Lockdown or locked up? What it’s like living through China’s coronavirus lockdowns
In March 2022, China’s Omicron wave saw coronavirus case numbers surpass the peak of the first wave in Wuhan in 2020. The country has entered a period of frequent and localised lockdowns in cities such as Shenzhen, Jilin and Shanghai. Even as Shanghai’s Covid-19 cases dropped for a fourth day, capital Beijing ordered mass testing and recorded 80 Covid-19 cases in four days, sparking fears of a potential lockdown. So what is it like living through lockdown in Shanghai?
In Shanghai, residential compounds, villages and business locations are classified into three zones – lockdown, control and precaution – with different levels of risks and corresponding measures.
Everyone in the lockdown and control zones needs to do a self-PCR or rapid test every day.
If people in your residential compound keeps testing positive, the 14-day lockdown could extend indefinitely.
As part of a mass monitoring system, every citizen needs to install a health code app on their smartphones that tracks users’ locations.
You will need a green code pretty much everywhere you go in China: public transportation, entering buildings, malls, supermarkets, schools, banks and even public toilets.
As the Covid-19 wave paralyses Shanghai’s food deliveries, many residents have had trouble buying food.
In order to get essential supplies, people from the same residential area form mutual aid groups on messenger apps to share information. Organising group purchases for the whole building directly from butchers and farm cooperatives is one way of increasing one’s chances of getting food.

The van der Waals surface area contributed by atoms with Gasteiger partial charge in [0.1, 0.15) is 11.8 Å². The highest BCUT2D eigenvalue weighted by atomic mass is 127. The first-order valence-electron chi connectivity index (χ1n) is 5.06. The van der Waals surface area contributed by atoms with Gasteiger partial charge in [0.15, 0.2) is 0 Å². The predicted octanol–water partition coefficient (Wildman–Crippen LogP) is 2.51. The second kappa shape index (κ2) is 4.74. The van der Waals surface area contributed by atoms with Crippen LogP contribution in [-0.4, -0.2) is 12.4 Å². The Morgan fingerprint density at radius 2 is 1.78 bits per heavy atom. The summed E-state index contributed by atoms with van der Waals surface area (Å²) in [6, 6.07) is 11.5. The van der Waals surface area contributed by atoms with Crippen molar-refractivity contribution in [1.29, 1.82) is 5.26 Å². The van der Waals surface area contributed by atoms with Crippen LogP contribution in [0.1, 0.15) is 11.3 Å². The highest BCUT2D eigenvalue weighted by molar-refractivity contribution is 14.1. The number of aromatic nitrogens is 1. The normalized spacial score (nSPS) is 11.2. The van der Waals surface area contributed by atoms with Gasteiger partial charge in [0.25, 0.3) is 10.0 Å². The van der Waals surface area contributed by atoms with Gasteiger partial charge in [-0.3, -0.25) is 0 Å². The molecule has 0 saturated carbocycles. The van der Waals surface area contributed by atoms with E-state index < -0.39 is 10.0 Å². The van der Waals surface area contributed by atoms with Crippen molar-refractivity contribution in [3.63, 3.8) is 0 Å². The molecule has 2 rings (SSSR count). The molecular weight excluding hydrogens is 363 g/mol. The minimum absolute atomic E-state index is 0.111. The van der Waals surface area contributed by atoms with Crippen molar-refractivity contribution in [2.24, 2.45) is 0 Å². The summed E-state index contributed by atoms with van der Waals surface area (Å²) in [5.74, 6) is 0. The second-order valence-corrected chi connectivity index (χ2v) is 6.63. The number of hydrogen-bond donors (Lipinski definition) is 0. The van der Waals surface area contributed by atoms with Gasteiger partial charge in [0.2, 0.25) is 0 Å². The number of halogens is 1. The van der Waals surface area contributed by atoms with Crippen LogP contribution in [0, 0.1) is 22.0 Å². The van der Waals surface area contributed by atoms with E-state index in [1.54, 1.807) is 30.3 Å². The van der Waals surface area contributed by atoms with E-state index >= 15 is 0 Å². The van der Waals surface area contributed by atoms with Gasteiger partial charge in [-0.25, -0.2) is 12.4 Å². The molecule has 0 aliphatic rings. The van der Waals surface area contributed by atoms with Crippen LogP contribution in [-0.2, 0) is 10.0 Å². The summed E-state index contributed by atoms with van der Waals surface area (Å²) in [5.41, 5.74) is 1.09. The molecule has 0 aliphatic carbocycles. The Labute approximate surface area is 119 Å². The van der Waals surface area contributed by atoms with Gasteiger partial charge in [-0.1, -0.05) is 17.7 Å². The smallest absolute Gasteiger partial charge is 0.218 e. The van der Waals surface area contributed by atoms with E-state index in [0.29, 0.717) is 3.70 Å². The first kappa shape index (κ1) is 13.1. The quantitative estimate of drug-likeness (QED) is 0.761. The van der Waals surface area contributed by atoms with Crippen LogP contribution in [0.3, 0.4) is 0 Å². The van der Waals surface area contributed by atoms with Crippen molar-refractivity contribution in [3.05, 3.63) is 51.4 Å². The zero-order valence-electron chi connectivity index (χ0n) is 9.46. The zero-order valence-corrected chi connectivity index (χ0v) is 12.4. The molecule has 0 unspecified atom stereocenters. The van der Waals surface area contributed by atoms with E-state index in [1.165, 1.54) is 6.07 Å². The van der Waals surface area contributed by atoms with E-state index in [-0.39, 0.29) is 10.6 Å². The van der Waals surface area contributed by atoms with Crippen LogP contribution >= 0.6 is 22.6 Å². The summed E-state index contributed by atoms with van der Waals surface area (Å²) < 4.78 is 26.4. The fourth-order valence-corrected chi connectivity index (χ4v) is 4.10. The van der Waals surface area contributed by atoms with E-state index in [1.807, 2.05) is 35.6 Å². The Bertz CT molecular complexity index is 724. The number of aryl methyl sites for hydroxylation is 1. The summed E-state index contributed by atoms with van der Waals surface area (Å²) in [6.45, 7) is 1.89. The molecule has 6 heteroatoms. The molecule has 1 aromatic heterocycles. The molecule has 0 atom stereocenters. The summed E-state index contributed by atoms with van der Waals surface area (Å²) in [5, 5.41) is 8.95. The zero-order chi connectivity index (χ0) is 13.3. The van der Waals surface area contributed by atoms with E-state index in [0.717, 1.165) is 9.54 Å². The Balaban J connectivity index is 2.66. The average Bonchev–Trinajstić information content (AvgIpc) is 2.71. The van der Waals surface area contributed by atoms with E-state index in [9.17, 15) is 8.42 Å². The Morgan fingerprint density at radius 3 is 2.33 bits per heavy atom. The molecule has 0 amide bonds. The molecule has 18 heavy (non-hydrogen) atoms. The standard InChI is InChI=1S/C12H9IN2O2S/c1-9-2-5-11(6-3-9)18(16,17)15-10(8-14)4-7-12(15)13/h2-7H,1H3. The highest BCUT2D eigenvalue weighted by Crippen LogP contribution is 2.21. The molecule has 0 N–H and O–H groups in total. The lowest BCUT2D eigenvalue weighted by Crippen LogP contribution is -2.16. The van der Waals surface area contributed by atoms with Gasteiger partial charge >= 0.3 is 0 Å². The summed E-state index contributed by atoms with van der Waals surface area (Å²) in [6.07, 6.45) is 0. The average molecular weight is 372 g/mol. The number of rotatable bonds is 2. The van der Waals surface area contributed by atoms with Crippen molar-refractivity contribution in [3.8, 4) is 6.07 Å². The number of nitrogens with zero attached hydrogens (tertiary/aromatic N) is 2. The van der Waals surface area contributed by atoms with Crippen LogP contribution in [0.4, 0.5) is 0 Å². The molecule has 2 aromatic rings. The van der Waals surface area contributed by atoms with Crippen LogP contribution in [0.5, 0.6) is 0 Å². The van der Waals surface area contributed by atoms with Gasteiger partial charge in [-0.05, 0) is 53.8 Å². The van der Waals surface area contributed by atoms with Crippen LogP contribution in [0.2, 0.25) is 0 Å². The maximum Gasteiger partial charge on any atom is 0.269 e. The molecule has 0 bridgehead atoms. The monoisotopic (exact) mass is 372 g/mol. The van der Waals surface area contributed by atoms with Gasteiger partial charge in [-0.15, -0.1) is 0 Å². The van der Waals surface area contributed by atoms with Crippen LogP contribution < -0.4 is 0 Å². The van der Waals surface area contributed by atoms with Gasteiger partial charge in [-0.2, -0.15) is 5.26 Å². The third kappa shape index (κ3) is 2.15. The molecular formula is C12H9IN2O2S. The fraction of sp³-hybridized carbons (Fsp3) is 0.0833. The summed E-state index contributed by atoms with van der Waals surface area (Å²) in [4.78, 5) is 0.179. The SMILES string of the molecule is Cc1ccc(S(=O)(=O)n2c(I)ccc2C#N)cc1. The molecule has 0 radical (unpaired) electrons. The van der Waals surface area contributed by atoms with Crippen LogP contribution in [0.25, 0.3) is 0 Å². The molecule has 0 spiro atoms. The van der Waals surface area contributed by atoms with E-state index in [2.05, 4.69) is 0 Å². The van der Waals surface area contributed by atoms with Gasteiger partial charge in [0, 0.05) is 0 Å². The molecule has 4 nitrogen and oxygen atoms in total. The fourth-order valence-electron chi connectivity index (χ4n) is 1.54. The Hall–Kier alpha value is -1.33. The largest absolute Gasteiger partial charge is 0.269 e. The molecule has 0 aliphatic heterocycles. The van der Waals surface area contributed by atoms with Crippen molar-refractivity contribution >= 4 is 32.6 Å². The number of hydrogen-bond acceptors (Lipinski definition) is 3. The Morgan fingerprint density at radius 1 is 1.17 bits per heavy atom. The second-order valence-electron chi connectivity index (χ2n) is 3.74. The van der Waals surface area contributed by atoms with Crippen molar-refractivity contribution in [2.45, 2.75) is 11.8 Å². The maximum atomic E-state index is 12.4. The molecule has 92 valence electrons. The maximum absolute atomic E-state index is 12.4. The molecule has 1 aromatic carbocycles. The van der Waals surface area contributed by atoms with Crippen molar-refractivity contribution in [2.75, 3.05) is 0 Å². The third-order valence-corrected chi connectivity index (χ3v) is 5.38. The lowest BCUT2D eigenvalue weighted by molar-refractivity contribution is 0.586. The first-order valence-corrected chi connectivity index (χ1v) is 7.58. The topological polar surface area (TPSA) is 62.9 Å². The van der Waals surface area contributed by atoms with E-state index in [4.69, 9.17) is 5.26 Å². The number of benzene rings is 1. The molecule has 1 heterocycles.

It is very common for someone in Shanghai to have a dozen food-buying apps on their phone. But food has been instantly selling out once put on sale, and the systems are always overwhelmed.
You will need a negative PCR test result from within 48 hours to get inside a hospital building, or you will need to do a test outside and wait for the negative result. Shanghai was forced to tell city hospitals to reopen emergency wards after a series of incidents, including a nurse who died of asthma after being refused treatment at her own hospital, provoked widespread anger amid tightened virus controls that have almost exhausted medical resources.
Most of the city’s 400 public hospitals and clinics have not been able to offer full and regular medical services since the outbreak erupted. Other problems have also emerged, including not having enough ambulances to send patients to hospitals. Hundreds of doctors and nurses have either been confined to their homes due to the lockdown or assigned to temporary hospitals to treat Covid-19 patients.
At the start, all children who tested positive for Covid-19 – even if they were asymptomatic or had mild symptoms – were isolated from parents who tested negative. Only Covid-positive parents were allowed to accompany their young children to temporary hospitals.
Later, because of harsh criticism, a small number of Covid-negative parents were allowed to be with their young children in quarantine facilities.
Creative Director Adolfo Arranz
Edited by Melissa Zhu and Shea Driscoll
Sources: Johns Hopkins University CSSE Covid-19 Data, Shanghai Municipal health Commission